AP – Shares opened higher in Europe yesterday after gains in most Asian markets driven by hopes that a COVID-19 vaccine may hasten a return to normal for the global economy.
Benchmarks rose in Paris, London and Tokyo but slipped in Hong Kong and Shanghai. New Chinese regulations focussed on technology companies pulled shares in big technology companies like Alibaba and Tencent sharply lower.
Markets moderated after rallying earlier this week after Pfizer announced on Monday that a potential COVID-19 vaccine it is developing with German partner BioNTech may be 90 per cent effective, based on early but incomplete test results. But experts cautioned that many challenges remain, even if the shot is approved for use.
Meanwhile, investors are reassessing the high prices of Big Tech stocks that carried the stock market through the pandemic on expectations they’ll continue to thrive if the economy is in
Britain’s FTSE 100 rose 0.2 per cent to 6,310.92 and Germany’s DAX edged 0.1 per cent higher to 13,180.81. The CAC 40 in France also picked up 0.1 per cent, to 5,425.84. Wall Street futures also saw modest gains, with the contract for the S&P 500 up 0.3 and the contract for the Dow trading 0.5 per cent higher.
In Asia, Japan’s Nikkei 225 index gained 1.8 per cent to 25,349.60 and the S&P/ASX 200 jumped 1.7 per cent to 6,449.70. South Korea’s Kospi rose 1.4 per cent to 2,485.87. India’s Sensex climbed 0.3 per cent.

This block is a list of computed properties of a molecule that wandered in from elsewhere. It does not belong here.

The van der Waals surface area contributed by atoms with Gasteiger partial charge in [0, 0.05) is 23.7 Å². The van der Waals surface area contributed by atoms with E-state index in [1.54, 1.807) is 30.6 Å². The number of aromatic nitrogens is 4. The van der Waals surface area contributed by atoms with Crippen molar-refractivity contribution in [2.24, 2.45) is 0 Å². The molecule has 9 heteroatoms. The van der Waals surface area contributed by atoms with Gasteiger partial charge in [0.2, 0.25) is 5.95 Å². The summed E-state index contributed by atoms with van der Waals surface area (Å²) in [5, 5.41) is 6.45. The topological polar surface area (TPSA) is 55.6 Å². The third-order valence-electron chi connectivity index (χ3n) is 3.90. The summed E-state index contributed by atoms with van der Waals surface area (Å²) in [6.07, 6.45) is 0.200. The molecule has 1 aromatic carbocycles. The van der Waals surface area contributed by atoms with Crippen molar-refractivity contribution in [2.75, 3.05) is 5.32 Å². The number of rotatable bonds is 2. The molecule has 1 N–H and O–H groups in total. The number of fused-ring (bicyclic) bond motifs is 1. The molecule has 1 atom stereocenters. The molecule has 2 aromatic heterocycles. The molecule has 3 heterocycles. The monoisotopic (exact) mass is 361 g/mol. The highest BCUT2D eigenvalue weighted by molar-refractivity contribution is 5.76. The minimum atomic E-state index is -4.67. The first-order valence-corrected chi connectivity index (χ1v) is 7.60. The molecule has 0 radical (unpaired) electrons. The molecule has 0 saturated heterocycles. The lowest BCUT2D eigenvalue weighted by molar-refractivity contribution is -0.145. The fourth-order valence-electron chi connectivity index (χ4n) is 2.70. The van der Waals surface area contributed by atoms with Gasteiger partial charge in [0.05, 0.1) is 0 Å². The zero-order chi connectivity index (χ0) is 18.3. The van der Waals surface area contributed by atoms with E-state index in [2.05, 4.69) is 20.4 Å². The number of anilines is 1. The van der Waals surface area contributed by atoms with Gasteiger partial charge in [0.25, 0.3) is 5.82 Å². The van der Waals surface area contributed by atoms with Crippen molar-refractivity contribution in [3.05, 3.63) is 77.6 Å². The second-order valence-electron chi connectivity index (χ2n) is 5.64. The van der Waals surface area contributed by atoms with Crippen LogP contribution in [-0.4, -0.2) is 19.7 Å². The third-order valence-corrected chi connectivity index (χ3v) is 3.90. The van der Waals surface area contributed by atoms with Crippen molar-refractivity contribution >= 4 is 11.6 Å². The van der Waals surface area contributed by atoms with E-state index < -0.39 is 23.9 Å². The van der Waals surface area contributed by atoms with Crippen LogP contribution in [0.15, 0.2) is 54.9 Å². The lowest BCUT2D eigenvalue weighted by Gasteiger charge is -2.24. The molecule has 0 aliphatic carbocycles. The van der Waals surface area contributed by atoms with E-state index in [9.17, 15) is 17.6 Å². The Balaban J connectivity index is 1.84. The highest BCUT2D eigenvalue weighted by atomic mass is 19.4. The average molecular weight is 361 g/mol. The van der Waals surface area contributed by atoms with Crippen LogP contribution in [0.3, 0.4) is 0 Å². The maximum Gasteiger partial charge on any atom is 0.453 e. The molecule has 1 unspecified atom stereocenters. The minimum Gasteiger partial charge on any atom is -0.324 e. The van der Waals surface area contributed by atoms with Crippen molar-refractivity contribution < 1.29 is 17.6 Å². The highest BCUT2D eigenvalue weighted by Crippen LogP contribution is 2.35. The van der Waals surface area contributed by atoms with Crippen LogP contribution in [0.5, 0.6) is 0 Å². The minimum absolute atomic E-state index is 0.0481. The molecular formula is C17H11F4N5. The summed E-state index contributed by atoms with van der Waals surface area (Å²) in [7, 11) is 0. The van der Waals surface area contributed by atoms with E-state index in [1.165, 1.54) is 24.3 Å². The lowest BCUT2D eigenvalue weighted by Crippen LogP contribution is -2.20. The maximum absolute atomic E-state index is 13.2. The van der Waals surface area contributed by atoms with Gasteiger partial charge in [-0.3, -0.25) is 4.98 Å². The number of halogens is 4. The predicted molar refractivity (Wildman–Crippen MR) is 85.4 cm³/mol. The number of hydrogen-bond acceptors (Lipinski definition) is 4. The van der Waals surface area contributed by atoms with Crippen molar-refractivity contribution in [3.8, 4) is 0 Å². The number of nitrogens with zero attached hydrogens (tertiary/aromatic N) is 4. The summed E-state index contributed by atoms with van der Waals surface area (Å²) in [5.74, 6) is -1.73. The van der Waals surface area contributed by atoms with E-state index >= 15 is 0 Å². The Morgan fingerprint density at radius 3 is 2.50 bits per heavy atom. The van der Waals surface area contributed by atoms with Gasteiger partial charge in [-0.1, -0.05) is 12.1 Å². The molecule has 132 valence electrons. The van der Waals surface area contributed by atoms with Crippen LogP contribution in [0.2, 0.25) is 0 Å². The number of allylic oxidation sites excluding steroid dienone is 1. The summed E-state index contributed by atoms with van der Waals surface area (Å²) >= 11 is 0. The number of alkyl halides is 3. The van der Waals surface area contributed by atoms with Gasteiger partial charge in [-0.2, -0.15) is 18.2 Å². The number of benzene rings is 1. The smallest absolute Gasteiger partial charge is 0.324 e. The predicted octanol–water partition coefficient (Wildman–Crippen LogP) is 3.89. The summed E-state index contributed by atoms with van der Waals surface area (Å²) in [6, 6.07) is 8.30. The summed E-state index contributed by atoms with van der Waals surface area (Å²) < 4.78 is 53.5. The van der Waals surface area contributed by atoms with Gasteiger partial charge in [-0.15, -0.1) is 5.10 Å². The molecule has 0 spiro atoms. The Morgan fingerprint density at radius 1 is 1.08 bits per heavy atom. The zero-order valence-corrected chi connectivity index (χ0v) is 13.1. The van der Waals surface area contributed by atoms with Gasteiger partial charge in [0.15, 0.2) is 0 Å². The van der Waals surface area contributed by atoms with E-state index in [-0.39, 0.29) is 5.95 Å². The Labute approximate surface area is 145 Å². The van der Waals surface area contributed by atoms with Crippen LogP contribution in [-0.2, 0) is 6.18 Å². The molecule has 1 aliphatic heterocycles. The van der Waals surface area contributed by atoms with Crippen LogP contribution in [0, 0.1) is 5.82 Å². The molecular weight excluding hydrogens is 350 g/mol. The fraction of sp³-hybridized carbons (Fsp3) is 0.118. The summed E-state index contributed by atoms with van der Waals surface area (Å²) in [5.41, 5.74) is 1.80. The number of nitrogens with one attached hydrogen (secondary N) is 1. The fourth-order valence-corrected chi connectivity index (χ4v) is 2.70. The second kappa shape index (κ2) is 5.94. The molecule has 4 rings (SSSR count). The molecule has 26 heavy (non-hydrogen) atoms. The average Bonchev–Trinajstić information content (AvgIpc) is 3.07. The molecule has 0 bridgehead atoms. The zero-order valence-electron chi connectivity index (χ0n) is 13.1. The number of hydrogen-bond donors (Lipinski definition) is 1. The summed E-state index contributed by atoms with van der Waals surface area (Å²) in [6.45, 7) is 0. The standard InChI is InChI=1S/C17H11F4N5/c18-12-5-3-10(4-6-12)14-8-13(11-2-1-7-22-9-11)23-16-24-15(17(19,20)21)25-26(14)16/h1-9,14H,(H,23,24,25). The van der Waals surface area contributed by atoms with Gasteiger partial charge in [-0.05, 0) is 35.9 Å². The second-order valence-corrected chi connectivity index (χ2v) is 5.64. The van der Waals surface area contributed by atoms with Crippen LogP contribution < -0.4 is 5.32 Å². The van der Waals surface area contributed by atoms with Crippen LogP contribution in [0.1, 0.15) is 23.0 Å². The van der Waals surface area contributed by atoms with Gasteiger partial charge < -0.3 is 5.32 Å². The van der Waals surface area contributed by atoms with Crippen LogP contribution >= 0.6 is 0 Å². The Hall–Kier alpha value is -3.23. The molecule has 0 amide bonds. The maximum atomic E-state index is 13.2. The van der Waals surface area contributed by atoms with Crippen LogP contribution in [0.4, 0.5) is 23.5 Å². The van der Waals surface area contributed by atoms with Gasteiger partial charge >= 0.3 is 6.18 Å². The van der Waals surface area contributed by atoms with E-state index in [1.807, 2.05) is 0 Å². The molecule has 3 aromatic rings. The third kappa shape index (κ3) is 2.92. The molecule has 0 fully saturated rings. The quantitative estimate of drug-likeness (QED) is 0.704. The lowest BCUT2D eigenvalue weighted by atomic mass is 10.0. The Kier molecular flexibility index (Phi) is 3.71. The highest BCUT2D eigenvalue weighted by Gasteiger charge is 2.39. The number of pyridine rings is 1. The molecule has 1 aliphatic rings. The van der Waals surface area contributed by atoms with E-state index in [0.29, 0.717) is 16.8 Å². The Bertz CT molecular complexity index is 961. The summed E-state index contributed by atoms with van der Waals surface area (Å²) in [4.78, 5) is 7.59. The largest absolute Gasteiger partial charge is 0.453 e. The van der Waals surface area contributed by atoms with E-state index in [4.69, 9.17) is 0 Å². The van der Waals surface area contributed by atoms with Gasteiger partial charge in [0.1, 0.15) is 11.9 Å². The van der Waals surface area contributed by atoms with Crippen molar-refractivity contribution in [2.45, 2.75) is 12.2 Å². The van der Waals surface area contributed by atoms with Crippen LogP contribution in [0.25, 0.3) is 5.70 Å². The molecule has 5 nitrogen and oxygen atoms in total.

Hong Kong’s Hang Seng dropped back into negative territory, losing 0.3 per cent to 26,226.98 while the Shanghai Composite slipped 0.5 per cent to 3,342.20.
E-commerce giant Alibaba’s shares plunged 9.8 per cent in Hong Kong even as the company was in the midst of its annual Singles Day sales festival.
Tencent, owner of the popular WeChat social media platform, sank 7.4 per cent and online retailer JD.com tumbled 9.2 per cent.
Overnight, the rising hopes for a COVID-19 vaccine pushed investors to reorder which stocks they see winning and losing.
The S&P 500 dipped 0.1 per cent to 3,545.53. The Dow Jones Industrial Average gained 0.9 per cent to 29,420.92 and the Nasdaq composite dropped 1.4 per cent, to 11,553.86. The Russell 2000 index of small-cap stocks gained 1.9 per cent to 1,737.01, finally returning to where it was in January and just 0.2 per cent below its record high set in 2018.
Treasury yields and oil held onto their big gains from a day earlier or added some more amid strengthened confidence in the economy.
Clearing uncertainty about United States (US) leadership after Democrat Joe Biden clinched the last of the 270 electoral votes needed to become the next president has helped push the S&P 500 up 8.4 per cent this month, even as some Republicans including Senate Majority Leader Mitch McConnell rally behind US President Donald Trump’s efforts to fight the election results.
Many risks remain, the biggest perhaps whether investors have become too convinced about a potential COVID-19 vaccine just as coronavirus counts surge at worrying rates across the US and Europe, prompting some governments to restore restrictions on businesses.
“The biggest downside risk remains COVID-19 and how severe this wave is going to be,” Craig Erlam of Oanda said in a commentary. “COVID-19 is impossible to ignore, particularly with cases soaring once again and deaths on the rise.”
Republicans controlling the Senate on Tuesday unveiled a government-wide, USD1.4 trillion spending bill to support the pandemic-ravaged economy. The mostly bipartisan measure faces uncertain odds amid the post-election tumult in Washington.
With fresh help for the US economy from Congress still undecided, pressure is on central banks to step up support for markets. “In fact, the end of this year could provide the perfect cocktail of widespread monetary and fiscal easing, combined with one or more vaccines,” Erlam said.